20. Ciao Ivan,
    Stavo studiando il progetto sotto alcuni aspetti pratici/costruttivi, quando ho realizzato che il mio pc non ha la rs 232.
    Oltre che cercare un computer con la porta.per fare il trasferimento, esistono altre alternativa?
    Come posso fare?

    1. Ciao,
      Il progetto allo stato attuale non contempla alternative diverse dalla porta seriale, ma potresti:
      a. Trovare un PC con una porta seriale, come hai detto tu.
      b. Dato che ci sono i sorgenti a disposizione, generare un metodo per trasferire il file con protocollo e/o interfaccia diversa.
      c. Usare un adattatore USB-to-Serial.

    1. – DAC MCP4921-E/SN 12 bit-Bit, SOIC, Seriale (SPI/Microwire), 8 Pin
      – DAC MCP4921-E/P 12 bit-Bit, PDIP, Seriale (SPI/Microwire), 8 Pin
      – DAC MCP4921-E/MS 12 bit-Bit, MSOP SPI, 8 Pin

      1. Quelle ultime lettere dovrebbero essere il packaging (che puoi verificare con il datasheet). In quel caso, va bene qualsiasi a 8 pin. Il progetto originale usa il MCP4921-E/P (8 pin PDIP).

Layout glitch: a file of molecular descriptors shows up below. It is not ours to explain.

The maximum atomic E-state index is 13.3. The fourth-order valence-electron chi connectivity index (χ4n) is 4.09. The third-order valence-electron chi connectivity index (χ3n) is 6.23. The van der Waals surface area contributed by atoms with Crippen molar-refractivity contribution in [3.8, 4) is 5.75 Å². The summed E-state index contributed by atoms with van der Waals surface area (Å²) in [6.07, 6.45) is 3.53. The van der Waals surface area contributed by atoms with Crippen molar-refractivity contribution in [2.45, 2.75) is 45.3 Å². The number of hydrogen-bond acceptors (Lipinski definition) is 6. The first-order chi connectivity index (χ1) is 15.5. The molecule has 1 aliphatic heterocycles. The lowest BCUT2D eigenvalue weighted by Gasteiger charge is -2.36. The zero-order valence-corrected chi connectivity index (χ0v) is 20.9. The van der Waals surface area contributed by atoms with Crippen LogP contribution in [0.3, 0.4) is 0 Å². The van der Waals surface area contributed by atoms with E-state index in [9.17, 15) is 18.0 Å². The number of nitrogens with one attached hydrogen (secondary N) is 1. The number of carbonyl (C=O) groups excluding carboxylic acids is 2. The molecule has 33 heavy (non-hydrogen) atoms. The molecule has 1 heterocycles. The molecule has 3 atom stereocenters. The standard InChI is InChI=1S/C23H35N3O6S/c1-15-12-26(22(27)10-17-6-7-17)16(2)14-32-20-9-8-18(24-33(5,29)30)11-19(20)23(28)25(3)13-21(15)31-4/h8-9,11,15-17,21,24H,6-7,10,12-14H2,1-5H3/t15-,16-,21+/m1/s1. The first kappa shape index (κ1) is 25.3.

21. Lo speaker emette suoni tipo “fuori sintonia” delle vecchie radio a onde corte. Come faccio a verificare l’avvenuto trasferimento del file? Considera che sto utilizzando un cavo usb/rs232.
    Così posso discriminare l’errore, se di assemblaggio della scheda o di trasferimento dei dati.

    1. Attualmente non c’e un checksum per verificare il trasferimento, ma viene comunque fatta una semplice verifica nella funzione configLoad().
      Se il rumore lo senti appena dai alimentazione, direi che non e’ un problema di trasferimento dati. Se invece senti rumore quando premi il tasto di accensione, potrebbero essere i dati o assemblaggio. Direi di fare qualche verifica con JTAG e vedere se quello che viene inviato al DAC sia coerente con i dati dei file audio.

      1. I rumori li sento appena do alimentazione. Quando premo il pulsante di accenzione invece, resta muto. Il JTAG lo davi per opzionale e per questioni di spazio non l’ho montato. Non ho le capacità/conoscenze/attrezzature per le verifiche che proponei.

        1. Ciao,
          Il JTAG serve a programmare il micro. Una volta programmato puoi toglierlo, ma a meno che non usi altri metodi, il JTAG serve per fare la prima programmazione e anche per debuggare. Come hai fatto a programmare il micro?